When I do leadership workshops I frequently ask the participants to reveal what is the most difficult part of leadership. In the vast majority of situations, the answer is the same—accountability. As challenging as accountability seems, there’s an important key to holding staff accountable. It really comes down to your thoughts. And your thoughts lead to your actions. For example; if you get a complaint about one of your staff and you think, “But she’s such a good (nurse, tech, fill in the blank),” you have unconsciously programmed yourself to make excuses. Other common excuses include:
- It’s probably an isolated event
- I don’t want to make a big deal out of it
- I’m too busy to deal with this now
The problem is that your staff sees when you excuse less-than-desirable behaviors and might be thinking:
- “I guess this is okay.”
- “She didn’t say anything to me, so it must be acceptable.”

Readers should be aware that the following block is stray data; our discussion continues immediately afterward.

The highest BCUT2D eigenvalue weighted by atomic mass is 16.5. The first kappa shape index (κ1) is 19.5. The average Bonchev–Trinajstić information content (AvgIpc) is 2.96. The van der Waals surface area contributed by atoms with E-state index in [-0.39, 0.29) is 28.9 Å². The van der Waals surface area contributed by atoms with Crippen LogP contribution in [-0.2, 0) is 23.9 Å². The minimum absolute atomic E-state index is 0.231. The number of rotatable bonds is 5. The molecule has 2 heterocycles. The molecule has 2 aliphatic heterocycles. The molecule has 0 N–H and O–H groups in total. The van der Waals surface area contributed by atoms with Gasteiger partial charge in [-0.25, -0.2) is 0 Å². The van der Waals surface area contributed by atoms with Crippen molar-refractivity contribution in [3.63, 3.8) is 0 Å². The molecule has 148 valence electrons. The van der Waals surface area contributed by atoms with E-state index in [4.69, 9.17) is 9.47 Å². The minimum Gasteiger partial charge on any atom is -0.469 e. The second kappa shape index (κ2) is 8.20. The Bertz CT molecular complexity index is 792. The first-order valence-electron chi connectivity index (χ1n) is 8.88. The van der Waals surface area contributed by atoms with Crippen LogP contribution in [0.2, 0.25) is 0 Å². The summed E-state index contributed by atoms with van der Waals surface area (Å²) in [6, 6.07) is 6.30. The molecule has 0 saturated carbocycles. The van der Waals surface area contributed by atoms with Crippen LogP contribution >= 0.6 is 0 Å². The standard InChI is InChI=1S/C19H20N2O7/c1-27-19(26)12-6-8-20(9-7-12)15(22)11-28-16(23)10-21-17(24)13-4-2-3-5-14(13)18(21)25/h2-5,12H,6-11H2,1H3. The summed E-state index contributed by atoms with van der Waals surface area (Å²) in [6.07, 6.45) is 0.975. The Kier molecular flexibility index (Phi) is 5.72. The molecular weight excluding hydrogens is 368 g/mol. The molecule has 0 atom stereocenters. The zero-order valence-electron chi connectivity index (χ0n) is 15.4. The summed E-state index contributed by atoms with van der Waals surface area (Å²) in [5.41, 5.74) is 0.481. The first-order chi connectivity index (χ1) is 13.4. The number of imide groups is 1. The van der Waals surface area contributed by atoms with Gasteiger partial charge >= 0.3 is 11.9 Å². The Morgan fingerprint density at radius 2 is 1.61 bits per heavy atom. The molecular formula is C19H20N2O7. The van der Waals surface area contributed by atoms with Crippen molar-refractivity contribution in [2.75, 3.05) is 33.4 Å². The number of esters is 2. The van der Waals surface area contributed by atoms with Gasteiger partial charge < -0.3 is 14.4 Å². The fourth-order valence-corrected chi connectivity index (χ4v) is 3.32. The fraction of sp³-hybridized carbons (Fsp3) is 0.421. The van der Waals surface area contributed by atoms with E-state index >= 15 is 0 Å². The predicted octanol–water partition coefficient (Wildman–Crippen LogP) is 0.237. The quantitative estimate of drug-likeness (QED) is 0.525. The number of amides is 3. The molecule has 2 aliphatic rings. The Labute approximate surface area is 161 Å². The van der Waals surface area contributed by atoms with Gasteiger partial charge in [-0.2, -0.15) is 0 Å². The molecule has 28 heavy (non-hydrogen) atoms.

- “She didn’t say anything to Joe. She tells us one thing and does another.”
- “I can’t work with a team where the leader is so inconsistent and team members get away with shoddy service. I want an organization with higher standards.”
Each of us has these little recordings that we play in our heads. More often than not, these little messages get played over and over, becoming unconscious habits that prevent us from taking action. My challenge to leaders is to become aware of those little messages. Write them down and then challenge yourself to create a new message that you can play back that will help you hold team members accountable.
Until you become aware of your thoughts, you can’t change them.